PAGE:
Does last week’s announcement by the Food Safety and Inspection Service that the agency’s inspectors will begin to test bench-trim for the presence of E. coli O157:H7 signal a new aggressiveness at FSIS toward food safety, in general, and toward pathogenic contamination, in particular?
At this point, the best-informed answer appears to be: Possibly.
Scott Goltry, vice president for food safety and inspection services at the American Meat Institute, told MEATPOULTRY.com that "it’s not easy to implement a broad new testing program across the whole United States." He doesn’t see the new bench-trim program, which he called "pretty much similar to the trim testing FSIS already does in slaughter plants," as a harbinger of a new approach by FSIS to controlling pathogens.
But others aren’t so sure. "Testing bench-trim is an inspection step that puts pressure on a much larger universe of meat products," said Robert Hibbert, attorney with K&L Gates and a former FSIS official. According to Hibbert, FSIS has until now kept its definition of "adulterated" restricted to ground product, but if the definition is extended to bench-trim, which is not ground, that opens at least the possibility that primal, subprimals and even carcasses could one day be covered by the "adulterated" umbrella. If that happens, the beef industry will find itself in a huge liability situation, with ramifications that will reach down to the smallest cattle operation.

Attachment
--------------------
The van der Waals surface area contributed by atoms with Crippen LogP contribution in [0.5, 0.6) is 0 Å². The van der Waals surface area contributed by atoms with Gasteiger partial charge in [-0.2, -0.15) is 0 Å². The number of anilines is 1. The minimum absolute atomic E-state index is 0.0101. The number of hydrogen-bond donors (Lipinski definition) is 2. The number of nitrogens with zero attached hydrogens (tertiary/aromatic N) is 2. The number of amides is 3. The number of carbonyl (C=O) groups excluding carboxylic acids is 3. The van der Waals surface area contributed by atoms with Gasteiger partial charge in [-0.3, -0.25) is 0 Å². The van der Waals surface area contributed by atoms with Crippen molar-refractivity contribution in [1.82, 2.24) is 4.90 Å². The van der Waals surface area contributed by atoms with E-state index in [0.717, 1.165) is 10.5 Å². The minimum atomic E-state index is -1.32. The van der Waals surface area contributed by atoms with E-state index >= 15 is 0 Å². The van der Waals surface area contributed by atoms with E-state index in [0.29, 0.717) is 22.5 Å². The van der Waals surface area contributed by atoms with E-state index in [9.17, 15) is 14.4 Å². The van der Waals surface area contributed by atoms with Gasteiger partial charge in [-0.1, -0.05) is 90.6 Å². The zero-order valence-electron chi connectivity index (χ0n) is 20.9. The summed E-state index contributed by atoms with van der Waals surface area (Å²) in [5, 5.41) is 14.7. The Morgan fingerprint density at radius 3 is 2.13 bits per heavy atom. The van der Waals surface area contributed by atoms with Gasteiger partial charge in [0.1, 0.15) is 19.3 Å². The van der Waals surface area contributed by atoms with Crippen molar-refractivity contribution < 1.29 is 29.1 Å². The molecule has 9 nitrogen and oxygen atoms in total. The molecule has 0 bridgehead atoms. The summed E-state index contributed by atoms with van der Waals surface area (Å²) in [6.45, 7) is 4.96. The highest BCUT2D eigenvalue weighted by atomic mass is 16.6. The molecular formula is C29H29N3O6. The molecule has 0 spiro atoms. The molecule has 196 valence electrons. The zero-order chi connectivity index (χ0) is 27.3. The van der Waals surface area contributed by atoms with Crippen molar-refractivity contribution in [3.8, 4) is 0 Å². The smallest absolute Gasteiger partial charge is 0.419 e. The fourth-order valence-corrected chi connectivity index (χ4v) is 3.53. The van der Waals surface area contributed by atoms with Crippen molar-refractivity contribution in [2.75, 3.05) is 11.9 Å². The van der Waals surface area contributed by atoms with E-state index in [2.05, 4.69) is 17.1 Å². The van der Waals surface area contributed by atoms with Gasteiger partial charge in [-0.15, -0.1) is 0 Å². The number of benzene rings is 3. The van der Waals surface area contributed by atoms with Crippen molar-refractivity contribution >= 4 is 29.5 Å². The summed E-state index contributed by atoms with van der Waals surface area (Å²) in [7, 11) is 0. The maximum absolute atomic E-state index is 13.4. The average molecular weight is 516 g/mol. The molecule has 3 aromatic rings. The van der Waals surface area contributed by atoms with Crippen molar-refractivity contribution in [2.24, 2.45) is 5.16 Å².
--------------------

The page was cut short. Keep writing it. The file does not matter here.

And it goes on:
"Bench trim" comprises the small pieces of whole-muscle meat left behind after larger pieces of beef are trimmed on the boning line. Studies have shown that E. coli O157:H7 can live on the surface of whole-muscle cuts, but the high temperatures the surfaces of these cuts are subjected to in cooking kill the pathogen. Ground beef has been a concern, however, because the interior of ground beef is made up of hundreds of tiny meat surfaces, and if the internal temperature doesn’t reach 165°F during cooking, a total pathogen kill on the interior of ground beef products cannot be assured.
A source who spoke to MEATPOULTRY.com only on the condition of anonymity said: "If FSIS determines that E. coli on a beef carcass makes that carcass adulterated, then what about Salmonella on chicken? Where would they draw the line? I think testing bench-trim has the possibility of setting a very serious precedent that has huge implications."
At last week’s announcement of the new bench-trim testing program, Secretary of Agricultural Tom Vilsack said, "The actions we are taking today will result in safer food in our country, which means healthier children and less costly healthcare."